Thoughts on Government
As revolution entered its second stage John Adams counseled Congress that the next step towards independence was to build America’s own institutions. John made his view public in a pamphlet published anonymously in April 1776, titled Thoughts on Government. This pamphlet had an enormous impact on the way government was structured and influenced the drafting of constitutions in many colonies including Massachusetts.
According to Adams the purpose of government is to promote happiness and to secure it for the largest number of citizens. A republican government was better suited for this purpose. The structure of government he recommended was a bicameral legislature balanced by executive and judicial branches to avoid corruption and unbounded concentration of power. He attributed the continuous collapse of the British Empire in America to the lack of popular vote and involvement of citizens in their own political affairs. However for Adams popular vote would be limited to property owners, those who did not own property should not be allowed to vote.
Massachusetts Constitutional Convention
The Massachusetts Constitutional Convention took place between September 1 and October 30, 1779 and appointed John Hancock as its president.
As soon as John Adams returned from his assignment in France the Massachusetts Provincial Congress appointed him to the Constitutional Convention to draft the Massachusetts Constitution which became the foundation of the Massachusetts Constitution of 1780.
He included most of his ideas from Thoughts of Government and a Declaration of Rights modeled on the bill of rights. Voters were defined as adult males owning property worth a minimum of £60. He structured the government based on two legislative houses which represented different social orders; the House of Representatives represented towns and the Senate, counties. Senators were required to own property of at least £300 while House representatives property of at least £100. Only those who owned property of at least £1000 qualified to run for governor. Both houses and governor were to be elected by the public. The document was structured into chapters, sections and articles as opposed to existing constitutions with only a listing of provisions.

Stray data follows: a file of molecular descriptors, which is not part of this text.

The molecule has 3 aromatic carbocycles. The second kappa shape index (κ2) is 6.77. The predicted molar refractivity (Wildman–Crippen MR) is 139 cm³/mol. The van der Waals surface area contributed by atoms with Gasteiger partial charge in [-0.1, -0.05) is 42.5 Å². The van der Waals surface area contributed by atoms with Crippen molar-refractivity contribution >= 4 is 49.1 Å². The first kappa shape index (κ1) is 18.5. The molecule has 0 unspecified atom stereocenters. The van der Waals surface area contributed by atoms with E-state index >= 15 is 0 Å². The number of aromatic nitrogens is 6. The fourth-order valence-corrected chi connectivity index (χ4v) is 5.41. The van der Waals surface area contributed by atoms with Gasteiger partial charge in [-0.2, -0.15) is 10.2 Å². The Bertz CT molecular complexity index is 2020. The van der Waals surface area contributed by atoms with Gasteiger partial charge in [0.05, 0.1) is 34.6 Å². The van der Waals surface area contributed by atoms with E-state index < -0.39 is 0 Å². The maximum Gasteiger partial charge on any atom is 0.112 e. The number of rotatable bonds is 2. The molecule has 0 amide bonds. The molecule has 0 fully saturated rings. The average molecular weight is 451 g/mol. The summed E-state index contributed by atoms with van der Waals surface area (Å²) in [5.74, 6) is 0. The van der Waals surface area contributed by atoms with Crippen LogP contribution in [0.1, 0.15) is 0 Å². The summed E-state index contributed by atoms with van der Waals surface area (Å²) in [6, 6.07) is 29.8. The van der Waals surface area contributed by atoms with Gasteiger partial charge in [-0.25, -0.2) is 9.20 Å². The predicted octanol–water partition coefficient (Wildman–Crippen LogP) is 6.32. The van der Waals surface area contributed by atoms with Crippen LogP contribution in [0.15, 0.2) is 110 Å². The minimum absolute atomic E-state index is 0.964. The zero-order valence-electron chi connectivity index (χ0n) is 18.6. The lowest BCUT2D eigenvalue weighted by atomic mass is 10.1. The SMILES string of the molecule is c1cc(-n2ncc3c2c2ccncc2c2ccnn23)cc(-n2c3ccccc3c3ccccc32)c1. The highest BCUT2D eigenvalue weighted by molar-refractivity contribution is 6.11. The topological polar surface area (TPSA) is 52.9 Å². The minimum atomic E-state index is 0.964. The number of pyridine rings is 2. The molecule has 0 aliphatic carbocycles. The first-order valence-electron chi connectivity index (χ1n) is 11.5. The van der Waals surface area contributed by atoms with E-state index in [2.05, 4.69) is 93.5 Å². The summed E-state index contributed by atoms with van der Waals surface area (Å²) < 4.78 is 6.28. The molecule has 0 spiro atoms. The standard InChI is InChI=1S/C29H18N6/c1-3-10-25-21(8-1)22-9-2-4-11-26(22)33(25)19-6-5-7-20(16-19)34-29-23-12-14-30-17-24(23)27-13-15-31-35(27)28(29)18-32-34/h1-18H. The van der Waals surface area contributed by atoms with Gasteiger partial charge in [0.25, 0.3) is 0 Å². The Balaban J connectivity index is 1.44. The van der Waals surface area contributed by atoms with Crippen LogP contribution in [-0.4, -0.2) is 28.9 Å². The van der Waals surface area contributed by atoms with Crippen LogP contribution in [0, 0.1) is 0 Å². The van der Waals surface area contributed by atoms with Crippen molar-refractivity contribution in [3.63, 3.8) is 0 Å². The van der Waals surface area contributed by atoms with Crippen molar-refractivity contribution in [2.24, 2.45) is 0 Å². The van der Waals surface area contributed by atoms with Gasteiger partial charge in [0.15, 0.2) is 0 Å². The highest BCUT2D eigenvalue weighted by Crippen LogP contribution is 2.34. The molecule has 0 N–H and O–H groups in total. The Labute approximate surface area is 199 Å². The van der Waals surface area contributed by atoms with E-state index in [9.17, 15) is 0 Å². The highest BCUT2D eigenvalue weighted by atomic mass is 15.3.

The Constitutional Convention made substantial changes to Adam’s draft. Adams envisioned a strong executive which was weakened by the power of the legislative to override the governor’s veto. It was ratified on June 15th, 1780 and became effective on October 25th, 1780.
The Massachusetts Constitution ended the command of the Provincial Congress and the legislative centered government since the Coercive Acts in 1774 and has been functioning continuously since its ratification in 1780 making it the oldest functioning constitution in the world.